Not relevant at first year trainee level.

18

Broad business outlook/political awareness/global perspective

Lecturing and research tasks expose ATs to these skills in a limited manner.

It is clear from the table that ATs are exposed to all, if not more than, the professional skills outcomes to which other first year trainees are exposed.  In addition, ATs are probably exposed to a number of these skills at a higher level than other first year trainees, from which firms would be able to benefit once they join at the beginning of their second year of traineeship.

2. Technical skills

The technical skills and benefits that ATs experience in the academic environment are listed below:

  • Extensive written and verbal communication skills are developed through the lecturing, tutoring and research tasks of ATs. Most trainee accountants only become proficient in these skills later in their training contracts.
  • Critical analysis of technical material and data, and logical reasoning in the explanation and presentation thereof to others. Most trainee accountants only become proficient in these skills later in their training contracts.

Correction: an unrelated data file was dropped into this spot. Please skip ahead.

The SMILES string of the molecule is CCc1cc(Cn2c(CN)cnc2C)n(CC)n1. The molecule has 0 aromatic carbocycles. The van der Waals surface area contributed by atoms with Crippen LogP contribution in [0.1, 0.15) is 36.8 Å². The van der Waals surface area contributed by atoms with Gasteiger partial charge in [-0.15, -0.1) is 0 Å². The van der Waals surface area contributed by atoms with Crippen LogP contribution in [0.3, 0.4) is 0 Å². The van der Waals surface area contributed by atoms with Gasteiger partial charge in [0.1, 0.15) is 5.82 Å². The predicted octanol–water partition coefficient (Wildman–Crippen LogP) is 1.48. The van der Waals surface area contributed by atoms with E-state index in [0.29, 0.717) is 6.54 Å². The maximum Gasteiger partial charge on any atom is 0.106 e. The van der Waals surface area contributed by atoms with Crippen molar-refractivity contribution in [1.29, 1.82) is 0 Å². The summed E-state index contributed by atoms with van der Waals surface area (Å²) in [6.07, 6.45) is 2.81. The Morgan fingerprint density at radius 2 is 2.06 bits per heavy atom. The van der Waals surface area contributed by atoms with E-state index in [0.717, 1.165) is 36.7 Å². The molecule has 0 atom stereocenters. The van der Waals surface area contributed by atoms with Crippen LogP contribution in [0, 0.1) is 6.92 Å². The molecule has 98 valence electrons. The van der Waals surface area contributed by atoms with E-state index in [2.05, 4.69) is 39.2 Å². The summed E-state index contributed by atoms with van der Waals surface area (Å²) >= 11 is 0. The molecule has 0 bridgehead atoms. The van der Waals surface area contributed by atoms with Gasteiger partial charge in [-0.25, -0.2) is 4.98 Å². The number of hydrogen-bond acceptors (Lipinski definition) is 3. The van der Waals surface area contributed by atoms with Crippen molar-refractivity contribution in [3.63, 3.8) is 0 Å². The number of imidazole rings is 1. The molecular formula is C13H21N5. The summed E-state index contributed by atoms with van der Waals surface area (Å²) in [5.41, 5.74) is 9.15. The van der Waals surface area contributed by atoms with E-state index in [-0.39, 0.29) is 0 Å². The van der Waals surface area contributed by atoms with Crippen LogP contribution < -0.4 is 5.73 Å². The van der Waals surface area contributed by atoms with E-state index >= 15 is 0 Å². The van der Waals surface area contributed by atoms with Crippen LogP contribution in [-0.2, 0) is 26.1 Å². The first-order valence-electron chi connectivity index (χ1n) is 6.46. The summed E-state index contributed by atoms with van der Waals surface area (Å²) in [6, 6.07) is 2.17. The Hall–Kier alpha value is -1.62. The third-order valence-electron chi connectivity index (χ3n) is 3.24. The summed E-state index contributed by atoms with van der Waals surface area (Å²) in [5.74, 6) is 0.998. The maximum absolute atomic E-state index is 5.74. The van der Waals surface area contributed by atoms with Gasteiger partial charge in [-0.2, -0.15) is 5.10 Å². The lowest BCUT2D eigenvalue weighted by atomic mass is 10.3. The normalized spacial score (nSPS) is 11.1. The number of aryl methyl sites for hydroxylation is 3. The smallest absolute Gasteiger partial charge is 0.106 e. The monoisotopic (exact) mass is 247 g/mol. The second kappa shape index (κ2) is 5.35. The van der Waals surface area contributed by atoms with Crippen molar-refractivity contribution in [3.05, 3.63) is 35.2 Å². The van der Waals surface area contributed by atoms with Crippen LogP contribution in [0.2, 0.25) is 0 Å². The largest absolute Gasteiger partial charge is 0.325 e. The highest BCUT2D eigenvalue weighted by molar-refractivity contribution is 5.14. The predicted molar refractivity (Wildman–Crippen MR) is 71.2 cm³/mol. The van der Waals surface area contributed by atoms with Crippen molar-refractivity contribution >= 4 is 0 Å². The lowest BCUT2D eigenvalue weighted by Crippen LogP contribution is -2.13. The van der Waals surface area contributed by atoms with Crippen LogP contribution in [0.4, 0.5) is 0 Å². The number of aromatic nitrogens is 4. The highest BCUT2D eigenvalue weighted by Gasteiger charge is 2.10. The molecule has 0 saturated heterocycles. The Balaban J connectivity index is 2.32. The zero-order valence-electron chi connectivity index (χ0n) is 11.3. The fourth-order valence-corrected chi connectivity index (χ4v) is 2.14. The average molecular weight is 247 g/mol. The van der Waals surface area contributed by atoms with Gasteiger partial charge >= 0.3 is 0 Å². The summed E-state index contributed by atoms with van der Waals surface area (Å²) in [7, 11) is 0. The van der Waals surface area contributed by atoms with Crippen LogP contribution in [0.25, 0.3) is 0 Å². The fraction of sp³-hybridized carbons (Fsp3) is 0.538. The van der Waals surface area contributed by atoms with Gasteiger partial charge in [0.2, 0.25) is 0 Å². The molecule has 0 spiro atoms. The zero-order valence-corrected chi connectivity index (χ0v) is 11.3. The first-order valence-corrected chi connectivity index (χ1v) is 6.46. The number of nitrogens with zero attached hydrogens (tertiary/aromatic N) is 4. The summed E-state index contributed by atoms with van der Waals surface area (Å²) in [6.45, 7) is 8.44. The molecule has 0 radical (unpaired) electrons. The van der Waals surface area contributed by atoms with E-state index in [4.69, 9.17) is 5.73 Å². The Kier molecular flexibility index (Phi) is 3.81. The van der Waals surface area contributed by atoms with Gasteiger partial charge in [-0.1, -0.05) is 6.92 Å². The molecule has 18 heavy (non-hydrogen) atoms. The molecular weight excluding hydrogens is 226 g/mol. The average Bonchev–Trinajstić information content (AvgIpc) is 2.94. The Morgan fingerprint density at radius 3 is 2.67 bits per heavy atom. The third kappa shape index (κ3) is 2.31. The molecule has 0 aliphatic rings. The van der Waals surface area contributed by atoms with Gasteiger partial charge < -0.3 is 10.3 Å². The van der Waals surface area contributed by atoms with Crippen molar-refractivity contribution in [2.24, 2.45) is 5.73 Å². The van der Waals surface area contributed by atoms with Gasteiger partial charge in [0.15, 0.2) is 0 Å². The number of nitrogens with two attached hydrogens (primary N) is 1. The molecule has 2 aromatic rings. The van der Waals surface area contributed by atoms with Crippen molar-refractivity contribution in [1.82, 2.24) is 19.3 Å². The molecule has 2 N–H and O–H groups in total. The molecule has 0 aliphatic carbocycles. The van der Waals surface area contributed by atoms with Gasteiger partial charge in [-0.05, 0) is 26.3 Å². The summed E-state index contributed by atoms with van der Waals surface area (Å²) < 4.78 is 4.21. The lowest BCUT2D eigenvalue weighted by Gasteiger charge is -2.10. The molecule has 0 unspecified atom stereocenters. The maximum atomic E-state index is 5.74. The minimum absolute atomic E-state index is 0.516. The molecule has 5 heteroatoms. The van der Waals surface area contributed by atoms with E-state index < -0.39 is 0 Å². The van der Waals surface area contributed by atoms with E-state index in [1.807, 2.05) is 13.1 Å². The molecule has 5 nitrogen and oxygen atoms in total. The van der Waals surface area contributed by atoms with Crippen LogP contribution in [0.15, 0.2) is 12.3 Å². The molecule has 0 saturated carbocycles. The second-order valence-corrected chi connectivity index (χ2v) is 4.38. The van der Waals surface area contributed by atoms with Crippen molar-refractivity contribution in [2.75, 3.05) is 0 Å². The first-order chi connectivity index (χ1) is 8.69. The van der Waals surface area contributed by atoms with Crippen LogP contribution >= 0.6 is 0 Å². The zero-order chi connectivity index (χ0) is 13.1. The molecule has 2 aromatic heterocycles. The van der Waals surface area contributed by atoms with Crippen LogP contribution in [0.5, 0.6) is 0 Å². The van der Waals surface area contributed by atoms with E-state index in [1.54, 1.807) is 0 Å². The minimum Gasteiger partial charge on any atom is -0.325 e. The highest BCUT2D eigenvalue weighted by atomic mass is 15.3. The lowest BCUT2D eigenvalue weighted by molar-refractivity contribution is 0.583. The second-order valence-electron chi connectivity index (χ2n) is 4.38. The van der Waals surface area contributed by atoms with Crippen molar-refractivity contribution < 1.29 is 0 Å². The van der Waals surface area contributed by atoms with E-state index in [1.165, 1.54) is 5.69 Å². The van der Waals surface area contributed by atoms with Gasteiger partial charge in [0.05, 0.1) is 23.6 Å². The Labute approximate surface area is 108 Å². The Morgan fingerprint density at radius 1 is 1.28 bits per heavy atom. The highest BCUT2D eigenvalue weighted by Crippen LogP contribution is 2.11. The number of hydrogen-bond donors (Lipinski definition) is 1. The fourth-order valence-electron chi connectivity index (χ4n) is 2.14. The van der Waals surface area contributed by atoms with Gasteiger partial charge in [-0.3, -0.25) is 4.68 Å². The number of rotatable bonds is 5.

• Research skills in accountancy related fields, which is valuable to audit teams and technical departments of firms.
  • The ability to explain difficult technical concepts in multiple ways in order to ensure the entire audience understands them. This skill combined with verbal presentation skills mentioned above, creates the unique opportunity for the firm to utilise ATs as presenters for technical training courses – generally a scarce skill.
  • Ability to plan a project properly, which is learnt through ATs having to take responsibility for the preparation of their own lectures and lecture material for a course or courses. This skill is similar in some respects to planning an audit engagement, to which many first year trainees are not exposed at all.
  • Academic trainees are also usually required to spend their time on one or more of the core technical areas (financial accounting, auditing, management accounting & finance and tax) and they therefore have the opportunity to become extremely technically proficient in that particular area.